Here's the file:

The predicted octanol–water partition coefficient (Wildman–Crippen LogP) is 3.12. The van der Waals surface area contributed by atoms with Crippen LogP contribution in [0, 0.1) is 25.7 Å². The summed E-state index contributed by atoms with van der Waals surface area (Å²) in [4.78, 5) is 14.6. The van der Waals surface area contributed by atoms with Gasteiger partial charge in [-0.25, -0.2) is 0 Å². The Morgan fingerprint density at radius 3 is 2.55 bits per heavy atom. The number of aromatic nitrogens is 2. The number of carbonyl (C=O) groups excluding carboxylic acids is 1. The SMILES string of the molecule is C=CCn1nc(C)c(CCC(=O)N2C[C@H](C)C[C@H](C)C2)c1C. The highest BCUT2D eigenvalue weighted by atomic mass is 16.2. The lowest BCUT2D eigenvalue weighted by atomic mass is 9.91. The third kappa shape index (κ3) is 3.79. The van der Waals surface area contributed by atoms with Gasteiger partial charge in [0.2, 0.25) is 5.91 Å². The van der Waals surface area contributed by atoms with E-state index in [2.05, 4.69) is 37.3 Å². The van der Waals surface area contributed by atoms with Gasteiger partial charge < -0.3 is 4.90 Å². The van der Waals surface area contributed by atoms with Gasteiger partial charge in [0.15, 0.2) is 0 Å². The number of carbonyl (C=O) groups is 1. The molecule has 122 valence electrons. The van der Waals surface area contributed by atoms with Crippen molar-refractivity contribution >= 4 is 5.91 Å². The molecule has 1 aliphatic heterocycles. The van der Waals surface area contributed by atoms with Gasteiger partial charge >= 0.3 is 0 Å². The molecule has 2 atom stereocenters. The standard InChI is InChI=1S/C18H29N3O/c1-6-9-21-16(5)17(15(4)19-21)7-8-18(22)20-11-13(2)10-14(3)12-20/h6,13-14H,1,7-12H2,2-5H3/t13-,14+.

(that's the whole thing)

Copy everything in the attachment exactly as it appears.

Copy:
The predicted octanol–water partition coefficient (Wildman–Crippen LogP) is 3.12. The van der Waals surface area contributed by atoms with Crippen LogP contribution in [0, 0.1) is 25.7 Å². The summed E-state index contributed by atoms with van der Waals surface area (Å²) in [4.78, 5) is 14.6. The van der Waals surface area contributed by atoms with Gasteiger partial charge in [-0.25, -0.2) is 0 Å². The Morgan fingerprint density at radius 3 is 2.55 bits per heavy atom. The number of aromatic nitrogens is 2. The number of carbonyl (C=O) groups excluding carboxylic acids is 1. The SMILES string of the molecule is C=CCn1nc(C)c(CCC(=O)N2C[C@H](C)C[C@H](C)C2)c1C. The highest BCUT2D eigenvalue weighted by atomic mass is 16.2. The lowest BCUT2D eigenvalue weighted by atomic mass is 9.91. The third kappa shape index (κ3) is 3.79. The van der Waals surface area contributed by atoms with Gasteiger partial charge in [0.2, 0.25) is 5.91 Å². The van der Waals surface area contributed by atoms with E-state index in [2.05, 4.69) is 37.3 Å². The van der Waals surface area contributed by atoms with Gasteiger partial charge < -0.3 is 4.90 Å². The van der Waals surface area contributed by atoms with Gasteiger partial charge in [0.15, 0.2) is 0 Å². The number of carbonyl (C=O) groups is 1. The molecule has 122 valence electrons. The van der Waals surface area contributed by atoms with Crippen molar-refractivity contribution >= 4 is 5.91 Å². The molecule has 1 aliphatic heterocycles. The van der Waals surface area contributed by atoms with Gasteiger partial charge >= 0.3 is 0 Å². The molecule has 2 atom stereocenters. The standard InChI is InChI=1S/C18H29N3O/c1-6-9-21-16(5)17(15(4)19-21)7-8-18(22)20-11-13(2)10-14(3)12-20/h6,13-14H,1,7-12H2,2-5H3/t13-,14+.